This almond cake (Djamilah) is perfect for a holiday gift. It requires very little prep time. It’s refreshing and does not taste too sweet. It is gluten free and requires no leavening agent, yet the cake turns out so moist and crumbly.
This is an Algerian family recipe (originally called Djamilah) that my dear friend Kara sent me a while ago. She got the recipe from her Algerian friend’s mom. To quote from my friend Kara, this is a dense date cake made from almond flour. It’s crumbly, semi-sweet, and pairs well with wine or tea. I tried the recipe and immediately fell in love with it.
This is one of the easiest cake recipes ever and it produces amazing results. If you look at the ingredient list, you’ll be surprised at how simple it is. It’s also super easy to prep, too. It does not require any chopping. You simply blend the almonds, sugar, and dry fruit (dates or plums) in a food processor until it becomes a sweet almond flour. Then you mix all the liquid ingredients together, and blend in the almond flour. In the end, you beat the egg white until foaming, and fold it into the batter to create a fluffy texture. That’s it.
The amazing part is, the cake does not require yeast or baking powder at all. It does not even require a lot of butter and egg. The cake won’t rise very high in the end, but it has an amazing texture that is moist and crumbly. The dates blend into the texture and flavor so well that you probably won’t notice them at first bite.
Kara suggested playing with other flavors in this recipe, too. So I tried replacing the dates with plums, and created a plum almond cake. Compared to the date cake, the plum cake is obviously heavier in texture and taste. I love both versions, but my husband prefers the date version. I included these two versions in the recipe below. Regardless of which one one you choose, the cake will turn out very delicious.
I’ve been making a few batches of this cake over the past few days. Today I’m going to make another three mini cakes as Thanksgiving gifts. The cake keeps its shape very well, can be kept at room temperature for a few days, and is so delicious. If you’re looking for a simple holiday gift, definitely try this one out. If you’re making these for gifts, I suggest you use this mini loaf pan set. The pans make mini cakes that are one third the size of a normal loaf pan. It’s a perfect gift size.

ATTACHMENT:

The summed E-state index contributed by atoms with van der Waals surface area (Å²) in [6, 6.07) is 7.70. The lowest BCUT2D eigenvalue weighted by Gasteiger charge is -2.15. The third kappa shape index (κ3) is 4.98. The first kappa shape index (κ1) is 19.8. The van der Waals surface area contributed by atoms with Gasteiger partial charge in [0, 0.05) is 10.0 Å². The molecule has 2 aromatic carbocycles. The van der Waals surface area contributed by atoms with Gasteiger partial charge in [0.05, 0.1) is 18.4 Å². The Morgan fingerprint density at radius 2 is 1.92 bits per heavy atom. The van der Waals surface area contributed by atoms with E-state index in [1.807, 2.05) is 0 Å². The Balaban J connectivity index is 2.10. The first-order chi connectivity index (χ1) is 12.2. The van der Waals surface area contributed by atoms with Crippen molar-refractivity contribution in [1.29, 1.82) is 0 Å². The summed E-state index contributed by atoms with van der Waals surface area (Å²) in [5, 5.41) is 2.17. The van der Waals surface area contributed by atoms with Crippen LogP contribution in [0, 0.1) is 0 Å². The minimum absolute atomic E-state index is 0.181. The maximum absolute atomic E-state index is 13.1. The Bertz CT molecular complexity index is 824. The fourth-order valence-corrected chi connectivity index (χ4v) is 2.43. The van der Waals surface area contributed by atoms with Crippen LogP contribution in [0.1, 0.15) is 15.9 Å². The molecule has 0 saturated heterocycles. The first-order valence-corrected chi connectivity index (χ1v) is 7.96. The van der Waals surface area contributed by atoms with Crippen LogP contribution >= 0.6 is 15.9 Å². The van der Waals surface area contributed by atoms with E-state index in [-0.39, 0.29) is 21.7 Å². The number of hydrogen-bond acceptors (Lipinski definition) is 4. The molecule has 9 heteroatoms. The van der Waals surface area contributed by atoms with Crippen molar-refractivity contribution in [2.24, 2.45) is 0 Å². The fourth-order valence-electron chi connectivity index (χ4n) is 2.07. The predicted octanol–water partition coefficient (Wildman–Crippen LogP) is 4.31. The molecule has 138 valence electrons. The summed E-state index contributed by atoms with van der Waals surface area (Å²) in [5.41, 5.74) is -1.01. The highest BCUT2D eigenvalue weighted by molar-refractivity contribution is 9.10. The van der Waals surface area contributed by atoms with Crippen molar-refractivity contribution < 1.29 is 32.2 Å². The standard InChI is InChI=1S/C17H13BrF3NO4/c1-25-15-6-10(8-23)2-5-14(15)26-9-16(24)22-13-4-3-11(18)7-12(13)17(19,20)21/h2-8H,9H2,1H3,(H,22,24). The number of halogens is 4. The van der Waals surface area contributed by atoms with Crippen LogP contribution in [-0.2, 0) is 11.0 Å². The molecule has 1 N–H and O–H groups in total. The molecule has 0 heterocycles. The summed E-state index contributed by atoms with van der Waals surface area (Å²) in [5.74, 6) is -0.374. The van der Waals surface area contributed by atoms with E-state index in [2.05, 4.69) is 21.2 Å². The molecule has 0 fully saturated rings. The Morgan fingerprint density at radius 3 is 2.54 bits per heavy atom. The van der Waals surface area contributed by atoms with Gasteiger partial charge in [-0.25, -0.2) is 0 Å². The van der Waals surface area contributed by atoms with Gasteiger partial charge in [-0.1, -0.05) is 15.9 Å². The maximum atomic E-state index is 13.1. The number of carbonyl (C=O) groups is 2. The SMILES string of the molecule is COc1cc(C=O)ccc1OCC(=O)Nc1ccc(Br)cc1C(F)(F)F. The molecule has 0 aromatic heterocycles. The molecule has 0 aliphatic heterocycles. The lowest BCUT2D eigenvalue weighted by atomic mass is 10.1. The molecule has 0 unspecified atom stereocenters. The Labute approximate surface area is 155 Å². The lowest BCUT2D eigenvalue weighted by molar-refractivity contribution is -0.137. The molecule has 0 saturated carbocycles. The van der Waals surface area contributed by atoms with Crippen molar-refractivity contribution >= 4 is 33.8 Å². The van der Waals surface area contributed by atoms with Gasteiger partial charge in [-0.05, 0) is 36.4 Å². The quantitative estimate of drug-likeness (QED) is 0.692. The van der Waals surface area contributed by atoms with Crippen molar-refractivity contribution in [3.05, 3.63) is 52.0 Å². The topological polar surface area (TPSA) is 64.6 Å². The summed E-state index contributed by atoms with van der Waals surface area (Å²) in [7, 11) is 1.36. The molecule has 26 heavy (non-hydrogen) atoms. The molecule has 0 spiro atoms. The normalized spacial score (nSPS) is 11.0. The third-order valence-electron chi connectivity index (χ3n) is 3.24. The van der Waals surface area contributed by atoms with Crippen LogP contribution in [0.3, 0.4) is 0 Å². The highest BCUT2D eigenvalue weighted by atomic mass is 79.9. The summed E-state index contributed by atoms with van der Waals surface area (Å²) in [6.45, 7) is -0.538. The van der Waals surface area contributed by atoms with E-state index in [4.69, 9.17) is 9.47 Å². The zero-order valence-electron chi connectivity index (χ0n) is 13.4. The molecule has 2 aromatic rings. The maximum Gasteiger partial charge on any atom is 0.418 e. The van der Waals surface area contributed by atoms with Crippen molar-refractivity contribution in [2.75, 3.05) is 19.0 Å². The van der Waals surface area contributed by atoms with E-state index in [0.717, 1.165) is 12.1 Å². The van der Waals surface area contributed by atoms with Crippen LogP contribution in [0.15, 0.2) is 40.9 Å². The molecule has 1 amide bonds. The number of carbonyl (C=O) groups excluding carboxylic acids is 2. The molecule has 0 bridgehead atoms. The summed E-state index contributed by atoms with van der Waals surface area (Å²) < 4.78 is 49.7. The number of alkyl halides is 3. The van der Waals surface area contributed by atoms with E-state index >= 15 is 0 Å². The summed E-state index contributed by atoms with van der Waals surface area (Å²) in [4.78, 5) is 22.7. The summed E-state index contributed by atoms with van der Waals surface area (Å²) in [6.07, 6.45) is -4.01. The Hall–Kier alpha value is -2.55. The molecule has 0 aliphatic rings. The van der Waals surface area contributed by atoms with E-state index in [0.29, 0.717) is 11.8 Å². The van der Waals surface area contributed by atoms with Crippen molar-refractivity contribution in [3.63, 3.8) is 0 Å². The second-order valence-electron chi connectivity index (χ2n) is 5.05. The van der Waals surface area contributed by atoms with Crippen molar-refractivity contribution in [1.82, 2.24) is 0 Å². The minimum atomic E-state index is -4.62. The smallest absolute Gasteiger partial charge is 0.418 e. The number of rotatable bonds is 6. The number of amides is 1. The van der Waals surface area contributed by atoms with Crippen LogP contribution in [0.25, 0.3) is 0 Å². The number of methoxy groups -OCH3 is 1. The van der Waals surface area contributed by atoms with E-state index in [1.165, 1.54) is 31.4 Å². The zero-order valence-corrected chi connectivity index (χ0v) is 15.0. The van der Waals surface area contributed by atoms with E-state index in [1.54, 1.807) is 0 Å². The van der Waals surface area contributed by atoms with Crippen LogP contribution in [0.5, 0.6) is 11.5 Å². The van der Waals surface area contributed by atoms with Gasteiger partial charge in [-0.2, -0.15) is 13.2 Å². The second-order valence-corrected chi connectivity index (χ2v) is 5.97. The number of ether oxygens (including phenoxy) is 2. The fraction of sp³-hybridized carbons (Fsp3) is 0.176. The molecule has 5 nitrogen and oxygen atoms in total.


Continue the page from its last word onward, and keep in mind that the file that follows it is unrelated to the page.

This is a very versatile cake and you can play with with other ingredients. You can even skip the butter to make it a lighter cake that is just as fluffy and moist. If you made some experiments with this recipe, drop a comment below and show me your recipe. I’d love to see it 🙂
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- 2 cups blanched almonds
- 1 cup granulated sugar
- 1 cup dried dates (or 2/3 cup dried plums)
- 3 tablespoons glutinous rice flour (or tapioca starch) (*See Footnote 1)
- 4 eggs, separated
- 4 tablespoons butter, melt (*See Footnote 2)
- 2 tablespoons freshly squeezed orange juice (or strongly brewed tea, cooled)
- 2 teaspoons vanilla extract
- (Optional) cinnamon powder
- Preheat oven to 375 degrees F (190 C). Prepare three mini loaf pans (or a regular loaf pan, or a 9-inch squared baking pan) and spray a thin layer of oil into the pan. (*See Footnote 3)
- Add almonds and 1/2 cup sugar into a blender. Pulse until fine.
- Add dried dates (or dried plums). Blend until the dried fruit is grated into the flour. Add rice flour. Pulse a few times to mix well.
- Combine egg yolks, vanilla, the remaining 1/2 cup sugar, butter, and orange juice (or brewed tea) in a big bowl. Stir to mix well.
- Transfer the almond flour mixture into the bowl of egg yolk mixture. Stir a few times until the liquid is just mixed in.
- Add egg whites to a separate bowl. Whisk with a hand mixer until the egg whites form stiff peaks. Transfer to the bowl with almond mixture. Fold with a spatula until the egg whites are just incorporated. Do not overdo it.
- Pour batter into mini loaf pans, until the pans are eighty percent filled.
- If you're making the date flavor, sprinkle cinnamon powder on top.
- Bake until cooked through, about 35 minutes. If you use a normal loaf pan, you will need to extend baking time. If the surface of the cake already turns brown but the cake is not cooked through yet, cover the pan with aluminum foil to prevent from burning. Use a toothpick to poke the thickest part of the cake and it should come out clean.
- Immediately transfer the cake onto a cooling rack and let cool completely.
- You can wrap the cake loosely with baking sheet if serving on the day its cooked.
- To serve the cake later, store in an air-tight container at room temperature up to 3 days, or in fridge up to a week.
(2) You can skip or reduce the amount of butter. There was one time I ran out of butter and cooked this cake without it. The cake turned out just as fluffy and moist. The crust was not as crispy, but I did like its light and crumbly texture.
(3) If you cook half batch of this recipe, you can use two mini loaf pans to make shorter cakes. You should shorten the baking time, 25 to 30 minutes. If you use a big loaf pan, extend baking time, 50 to 60 minutes.
The nutrition facts are calculated based on 1 slice of cake generated by this recipe (assuming 1 mini loaf generates 6 thick slices).